It is assumed that this will be a review of basic HTML tags and attributes. If you have never been exposed to HTML, you should know that, while HTML is pretty easy to learn, you will be required to familiarize yourself with the basic principles of creating a webpage. They are, in no particular order: using Notepad, saving webpages in Notepad, opening webpages in a web browser, and interactively switching between Notepad and your web browser to view changes to your HTML.
If these items seem unfamiliar, seek additional assistance from a friend, knowledgeable instructor, an HTML book or an online HTML tutorial.
Complete: Very basically you should be able to place the following HTML in a webpage. You should be able to create and save it with Notepad, open it up in a webpage browser, change it, save it again, switch back to your browser, note the changes and repeat this process indefinitely.
If you are able to accomplish this task and save it as intro.html you should have no problem completing the next task of reviewing/learning the following HTML tags by representing them in a webpage named home.html (use breaks <br> and hairlines <hr> to divide each section):
An example of all tags <h1> through <h6> with, of course, their corresponding closing tags.
Example: <h1>This is H1</h1> Note: Use the size as your text.
All tags <font size=6 color="C0C0C0" face="arial"> through <font size=1 color="C0C0C0" face="arial"> using different colors and fonts.
Example: <font size=6 color="CC0000" face="arial">This is Font Size 6</font>
An unordered list <ul> with at least 5 items identified with the <li> tag
An ordered list <ol> designed in the same way.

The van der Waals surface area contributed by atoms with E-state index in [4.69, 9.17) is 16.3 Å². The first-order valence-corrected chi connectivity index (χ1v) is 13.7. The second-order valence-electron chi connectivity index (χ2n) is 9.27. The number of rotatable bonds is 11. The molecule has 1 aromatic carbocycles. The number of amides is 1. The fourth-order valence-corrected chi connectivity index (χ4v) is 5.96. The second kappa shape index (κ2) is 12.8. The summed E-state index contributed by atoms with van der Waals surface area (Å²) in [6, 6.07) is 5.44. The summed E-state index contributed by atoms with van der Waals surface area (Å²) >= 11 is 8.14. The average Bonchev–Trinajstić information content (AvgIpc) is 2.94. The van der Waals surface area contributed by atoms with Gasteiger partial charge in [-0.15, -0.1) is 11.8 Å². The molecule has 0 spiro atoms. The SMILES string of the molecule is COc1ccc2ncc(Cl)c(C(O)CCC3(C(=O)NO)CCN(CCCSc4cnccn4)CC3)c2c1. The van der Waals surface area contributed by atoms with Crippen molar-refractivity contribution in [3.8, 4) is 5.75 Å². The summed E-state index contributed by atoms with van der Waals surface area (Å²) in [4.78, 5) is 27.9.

Show the instructor when you are finished.
|Your finished webpage should look something like this:|
This is font size 6
This is font size 5
This is font size 4
This is font size 3
This is font size 2
This is font size 1
So why the heck would I want to change the size or color of my text or use bullets or numbers?
Think about the websites that you have visited, and decide why you liked or disliked the site. I'll bet that you probably appreciated the sites that were the best organized. The sites that highlighted key features or areas with colored links, bullets or numbers probably allowed you to find the resources that you were seeking. Web surfers, casual or otherwise, like to be able to go to a site, see if it has what they want, get the information or resources they're after, and move on to another. Every item that you are able to provide to enhance this process not only is appreciated but also increases you reputation with the web community. The items reviewed and/or introduced here are only a few of the tools at your disposal. You need only search the web or look below for more:
Other list options
<dd>Lots of time
<dd>Cool computer games
You may also wish to create an extended list similar to the one shown below:
You may accomplish this by nesting a list
Notice that you must close each <ol> tag with </ol> after you are done with it. You may also note that I included the type=a attribute. The type= attribute is used to determine a style as set forth by The Chicago Manual of Style. Other styles include type=I for Roman numerals, type=A for uppercase, type=1 for numbers and type=a for lowercase.
You may additionally enhance your style by nesting bullets. The default is l followed by o ending with ¡ but may be modified by adding the type=circle, type=square or type=disc to the <li> tag.
Additional formatting options are available to replace <hr> and <li> using images, but that is a story for another day